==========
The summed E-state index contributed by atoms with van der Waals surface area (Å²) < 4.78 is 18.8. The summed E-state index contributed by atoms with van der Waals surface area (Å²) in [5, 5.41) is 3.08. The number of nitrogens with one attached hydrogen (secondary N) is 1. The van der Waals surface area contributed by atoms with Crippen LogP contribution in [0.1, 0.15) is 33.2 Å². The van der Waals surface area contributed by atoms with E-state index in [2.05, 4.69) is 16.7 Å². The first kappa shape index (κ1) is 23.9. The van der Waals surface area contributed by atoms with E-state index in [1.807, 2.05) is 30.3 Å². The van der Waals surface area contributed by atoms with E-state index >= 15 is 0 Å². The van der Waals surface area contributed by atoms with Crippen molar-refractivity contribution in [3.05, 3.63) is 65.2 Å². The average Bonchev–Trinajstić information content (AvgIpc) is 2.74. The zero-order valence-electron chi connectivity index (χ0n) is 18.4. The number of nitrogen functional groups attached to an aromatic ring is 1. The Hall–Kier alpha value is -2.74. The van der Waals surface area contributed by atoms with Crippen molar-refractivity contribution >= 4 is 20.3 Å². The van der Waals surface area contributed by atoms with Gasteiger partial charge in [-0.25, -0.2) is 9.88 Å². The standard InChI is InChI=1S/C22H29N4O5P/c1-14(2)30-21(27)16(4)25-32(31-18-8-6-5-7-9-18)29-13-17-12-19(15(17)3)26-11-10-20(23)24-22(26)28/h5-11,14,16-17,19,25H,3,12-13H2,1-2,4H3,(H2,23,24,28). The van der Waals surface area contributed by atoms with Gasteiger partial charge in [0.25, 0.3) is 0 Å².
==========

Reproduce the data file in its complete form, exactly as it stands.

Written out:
The summed E-state index contributed by atoms with van der Waals surface area (Å²) < 4.78 is 18.8. The summed E-state index contributed by atoms with van der Waals surface area (Å²) in [5, 5.41) is 3.08. The number of nitrogens with one attached hydrogen (secondary N) is 1. The van der Waals surface area contributed by atoms with Crippen LogP contribution in [0.1, 0.15) is 33.2 Å². The van der Waals surface area contributed by atoms with E-state index in [2.05, 4.69) is 16.7 Å². The first kappa shape index (κ1) is 23.9. The van der Waals surface area contributed by atoms with E-state index in [1.807, 2.05) is 30.3 Å². The van der Waals surface area contributed by atoms with E-state index >= 15 is 0 Å². The van der Waals surface area contributed by atoms with Crippen molar-refractivity contribution in [3.05, 3.63) is 65.2 Å². The average Bonchev–Trinajstić information content (AvgIpc) is 2.74. The zero-order valence-electron chi connectivity index (χ0n) is 18.4. The number of nitrogen functional groups attached to an aromatic ring is 1. The Hall–Kier alpha value is -2.74. The van der Waals surface area contributed by atoms with Crippen molar-refractivity contribution >= 4 is 20.3 Å². The van der Waals surface area contributed by atoms with Gasteiger partial charge in [-0.25, -0.2) is 9.88 Å². The standard InChI is InChI=1S/C22H29N4O5P/c1-14(2)30-21(27)16(4)25-32(31-18-8-6-5-7-9-18)29-13-17-12-19(15(17)3)26-11-10-20(23)24-22(26)28/h5-11,14,16-17,19,25H,3,12-13H2,1-2,4H3,(H2,23,24,28). The van der Waals surface area contributed by atoms with Gasteiger partial charge in [0.25, 0.3) is 0 Å².